Case Study: 800 to 1000 words
When you hear the name James Dyson you may recall his famous Dyson cyclonic vacuum that came on the market a few years ago. What do you think his next invention will be?
Developing new products and managing them through the first several stages of the product life cycle can be a difficult and risky task. Inventor James Dyson learned how to manage an effective product life cycle through trial and error. His experiences have led him to believe that the time has come for an “effective and environmentally friendly” hand dryer for private and public restrooms. Though this seems a far cry from vacuums, Dyson’s entrepreneurial skills have helped him to launch his new venture.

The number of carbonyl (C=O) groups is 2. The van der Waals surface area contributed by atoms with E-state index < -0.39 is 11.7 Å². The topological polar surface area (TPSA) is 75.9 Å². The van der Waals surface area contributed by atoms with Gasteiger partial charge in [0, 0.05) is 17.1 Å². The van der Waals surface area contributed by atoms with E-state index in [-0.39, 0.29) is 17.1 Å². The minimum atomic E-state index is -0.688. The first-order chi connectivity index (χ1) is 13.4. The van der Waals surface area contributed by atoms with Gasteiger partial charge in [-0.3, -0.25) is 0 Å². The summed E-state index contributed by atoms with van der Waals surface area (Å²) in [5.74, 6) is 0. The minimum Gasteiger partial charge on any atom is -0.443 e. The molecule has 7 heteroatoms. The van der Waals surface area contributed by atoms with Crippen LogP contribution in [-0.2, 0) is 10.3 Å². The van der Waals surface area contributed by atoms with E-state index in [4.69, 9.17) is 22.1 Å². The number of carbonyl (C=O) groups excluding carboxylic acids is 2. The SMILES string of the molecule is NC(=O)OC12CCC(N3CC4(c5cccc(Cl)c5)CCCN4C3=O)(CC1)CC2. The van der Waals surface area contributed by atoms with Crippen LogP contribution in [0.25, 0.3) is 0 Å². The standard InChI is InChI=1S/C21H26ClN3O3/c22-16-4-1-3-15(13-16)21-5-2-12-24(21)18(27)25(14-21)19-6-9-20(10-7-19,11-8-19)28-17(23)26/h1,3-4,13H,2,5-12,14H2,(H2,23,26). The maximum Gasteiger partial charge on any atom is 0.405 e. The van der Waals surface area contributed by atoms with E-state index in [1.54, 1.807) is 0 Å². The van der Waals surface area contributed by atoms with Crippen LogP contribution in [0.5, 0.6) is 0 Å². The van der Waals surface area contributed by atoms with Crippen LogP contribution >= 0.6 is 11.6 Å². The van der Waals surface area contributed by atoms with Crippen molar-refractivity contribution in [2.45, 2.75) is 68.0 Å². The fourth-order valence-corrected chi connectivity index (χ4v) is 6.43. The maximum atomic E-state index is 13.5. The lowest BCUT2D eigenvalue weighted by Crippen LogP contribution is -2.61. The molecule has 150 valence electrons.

Dyson’s inventions tend to come from two basic sources. First, his organization looks for solutions to common frustrations of the consuming public. Second, the Dyson group tries to find new uses for technologies or products that the organization already controls. These two paths have led his organization to increasing success in developing new products and introducing them to the marketplace.
How will James Dyson leverage technologies and products following the hand-dryer project? Known for his pursuit and support of cutting-edge technology, Dyson is experimenting with robotics and microchips in order to develop appliances that give humans more free time, away from their daily chores. History shows that his ideas are in-tune with those of the public.
Adapted from “The Vacuum Man Takes On Wet Hands” by Steve Hamm, Business Week, July 2, 2007, pp. 84, 86.
Case study developed by Dr. John R. Brooks, Jr., Houston Baptist University.
Questions:
1. James Dyson’s innovative ideas come from two sources. What are those sources?
2. James Dyson has begun experimenting with robotics and microchips to accomplish what objective?